Testicular Cancer in 4 easy steps
So there's a party going on in your testicles, and you have no idea what's going on. We get it, Cancer can be confusing as balls, but we're here to help! If you want to know some of the science behind what testicular cancer is, you're in the right place. We've created an easy 4 step process to understanding the basics of testicular cancer:
Step 1: What are balls?
Step 2: What is a tumor?
Step 3: How does it spread?
Step 4: What are "Cancer Stages"?
Step 1: What are balls?
Balls. Nuts. Family jewels. Dangly bits. Gonads. Or some other pet name you've given them that we're okay with not knowing. Whatever you call them, testicles are the mini sperm and testosterone factories between men's legs, and before we go any further, you should probably know a thing or two about them!
Behold the testicle!
in all it's cross-sectioned and annotated glory!
Some terms you may want to know:
- Epididymis: Site of sperm storage and maturation.
- Rete Testis: Carries sperm from the seminiferous tubules to the efferent ducts.
- Spermatic Cord: Suspends the testis in the scrotum and contains structures that run to and from the testis, such as the vas deferens.
- Seminiferous Tubules: Site of Sperm production.
- Tunica Vaginalis: Layer surrounding the tunica albuginea.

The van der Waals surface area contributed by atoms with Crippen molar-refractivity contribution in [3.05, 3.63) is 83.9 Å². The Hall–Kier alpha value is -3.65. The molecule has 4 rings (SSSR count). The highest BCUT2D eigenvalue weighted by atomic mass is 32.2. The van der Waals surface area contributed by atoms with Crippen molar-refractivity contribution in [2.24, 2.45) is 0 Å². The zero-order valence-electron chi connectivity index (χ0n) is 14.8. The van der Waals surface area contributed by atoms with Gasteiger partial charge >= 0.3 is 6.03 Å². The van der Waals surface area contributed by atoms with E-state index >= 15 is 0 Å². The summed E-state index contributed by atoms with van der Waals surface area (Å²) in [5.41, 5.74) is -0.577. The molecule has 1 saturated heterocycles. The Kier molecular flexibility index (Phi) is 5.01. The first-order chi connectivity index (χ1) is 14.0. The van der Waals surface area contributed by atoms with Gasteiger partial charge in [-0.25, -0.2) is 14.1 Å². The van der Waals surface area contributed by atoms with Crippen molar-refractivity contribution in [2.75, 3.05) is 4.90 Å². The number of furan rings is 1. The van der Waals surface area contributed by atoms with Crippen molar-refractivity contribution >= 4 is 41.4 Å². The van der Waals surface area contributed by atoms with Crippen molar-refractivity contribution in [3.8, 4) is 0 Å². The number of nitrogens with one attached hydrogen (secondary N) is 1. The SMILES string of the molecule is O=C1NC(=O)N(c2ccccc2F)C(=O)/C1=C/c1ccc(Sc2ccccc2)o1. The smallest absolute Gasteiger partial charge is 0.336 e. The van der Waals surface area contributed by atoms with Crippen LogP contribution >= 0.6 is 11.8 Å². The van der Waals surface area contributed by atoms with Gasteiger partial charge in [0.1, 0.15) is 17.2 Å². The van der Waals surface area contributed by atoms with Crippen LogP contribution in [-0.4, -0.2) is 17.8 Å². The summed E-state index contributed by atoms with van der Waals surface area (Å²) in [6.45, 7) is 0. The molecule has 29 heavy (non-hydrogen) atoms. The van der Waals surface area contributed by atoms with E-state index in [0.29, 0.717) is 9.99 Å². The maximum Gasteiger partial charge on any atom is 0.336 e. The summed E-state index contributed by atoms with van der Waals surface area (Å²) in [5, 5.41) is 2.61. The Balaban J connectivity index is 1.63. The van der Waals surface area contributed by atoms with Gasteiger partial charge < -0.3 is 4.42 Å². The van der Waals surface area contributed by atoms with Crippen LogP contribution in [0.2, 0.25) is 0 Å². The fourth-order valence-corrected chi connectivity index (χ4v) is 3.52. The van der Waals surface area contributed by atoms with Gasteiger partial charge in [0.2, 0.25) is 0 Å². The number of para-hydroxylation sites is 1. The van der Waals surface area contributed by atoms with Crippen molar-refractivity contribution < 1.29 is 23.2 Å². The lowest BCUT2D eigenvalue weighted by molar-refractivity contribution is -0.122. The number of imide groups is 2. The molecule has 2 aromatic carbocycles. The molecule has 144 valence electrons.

- Tunica Albuginea: Fibrous membrane surrounding the testis
- Lymphovascular network: Lymphatic channels, which connect to lymph nodes or blood vessels.
- Scrotum: The outermost layer of skin covering the testis, which cools the testicles slightly below body temperature to allow proper sperm development.
Step 2: What is a tumor?
If you haven't Googled it yet, Cancer is a disease caused by an uncontrolled division of abnormal cells in a part of the body (which in this case, is the testicle). Translation? Imagine a house party... you have a few friends over, you have a few laugh's, maybe order some pizza, everything is great. This is a normal healthy party (or a healthy testicle). But then suddenly... people you don't know just start showing up uninvited, and they keep coming and coming until the house is full and the party starts spilling into the neighborhood until it's total mayhem. This is an unhealthy party (or an unhealthy testicle). It might look something like this:
So there's a party going on in your testicles... and everyone's invited? Gross. So who is at this party anyway? Well, the most common type of testicular cancer are germ cell tumors, which are tumors arising from any biological cell that can develop into a sperm or egg. Some rarer types include non-germ cell tumors, and cancers that start in another part of the body first and spread to the testicle.
NOW STAND BACK - WE ARE GOING TO TALK SOME SCIENCE!!
The six most common germ cell tumors are:
- Yolk Sac
- Malignant Teratoma